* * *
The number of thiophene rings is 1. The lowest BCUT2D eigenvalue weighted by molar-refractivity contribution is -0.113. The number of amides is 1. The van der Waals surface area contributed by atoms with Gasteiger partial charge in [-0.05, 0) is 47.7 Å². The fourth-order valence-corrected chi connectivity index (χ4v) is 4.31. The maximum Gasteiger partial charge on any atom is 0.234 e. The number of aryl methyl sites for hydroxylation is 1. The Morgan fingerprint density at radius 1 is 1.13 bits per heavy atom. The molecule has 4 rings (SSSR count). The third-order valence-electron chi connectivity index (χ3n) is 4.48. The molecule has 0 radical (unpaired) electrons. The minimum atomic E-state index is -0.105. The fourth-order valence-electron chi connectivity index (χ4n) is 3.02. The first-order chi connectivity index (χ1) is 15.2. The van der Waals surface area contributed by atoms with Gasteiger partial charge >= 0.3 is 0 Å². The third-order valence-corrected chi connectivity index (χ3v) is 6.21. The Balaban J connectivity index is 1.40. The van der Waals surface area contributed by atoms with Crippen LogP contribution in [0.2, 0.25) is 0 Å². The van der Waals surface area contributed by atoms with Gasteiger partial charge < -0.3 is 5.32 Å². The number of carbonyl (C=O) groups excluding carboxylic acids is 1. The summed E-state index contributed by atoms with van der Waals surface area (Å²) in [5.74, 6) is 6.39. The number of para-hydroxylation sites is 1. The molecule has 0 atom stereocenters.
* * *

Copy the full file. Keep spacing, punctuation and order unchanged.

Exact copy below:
The number of thiophene rings is 1. The lowest BCUT2D eigenvalue weighted by molar-refractivity contribution is -0.113. The number of amides is 1. The van der Waals surface area contributed by atoms with Gasteiger partial charge in [-0.05, 0) is 47.7 Å². The fourth-order valence-corrected chi connectivity index (χ4v) is 4.31. The maximum Gasteiger partial charge on any atom is 0.234 e. The number of aryl methyl sites for hydroxylation is 1. The Morgan fingerprint density at radius 1 is 1.13 bits per heavy atom. The molecule has 4 rings (SSSR count). The third-order valence-electron chi connectivity index (χ3n) is 4.48. The molecule has 0 radical (unpaired) electrons. The minimum atomic E-state index is -0.105. The fourth-order valence-electron chi connectivity index (χ4n) is 3.02. The first-order chi connectivity index (χ1) is 15.2. The van der Waals surface area contributed by atoms with Gasteiger partial charge >= 0.3 is 0 Å². The third-order valence-corrected chi connectivity index (χ3v) is 6.21. The Balaban J connectivity index is 1.40. The van der Waals surface area contributed by atoms with Crippen LogP contribution in [0.2, 0.25) is 0 Å². The van der Waals surface area contributed by atoms with Gasteiger partial charge < -0.3 is 5.32 Å². The number of carbonyl (C=O) groups excluding carboxylic acids is 1. The summed E-state index contributed by atoms with van der Waals surface area (Å²) in [5.74, 6) is 6.39. The number of para-hydroxylation sites is 1. The molecule has 0 atom stereocenters.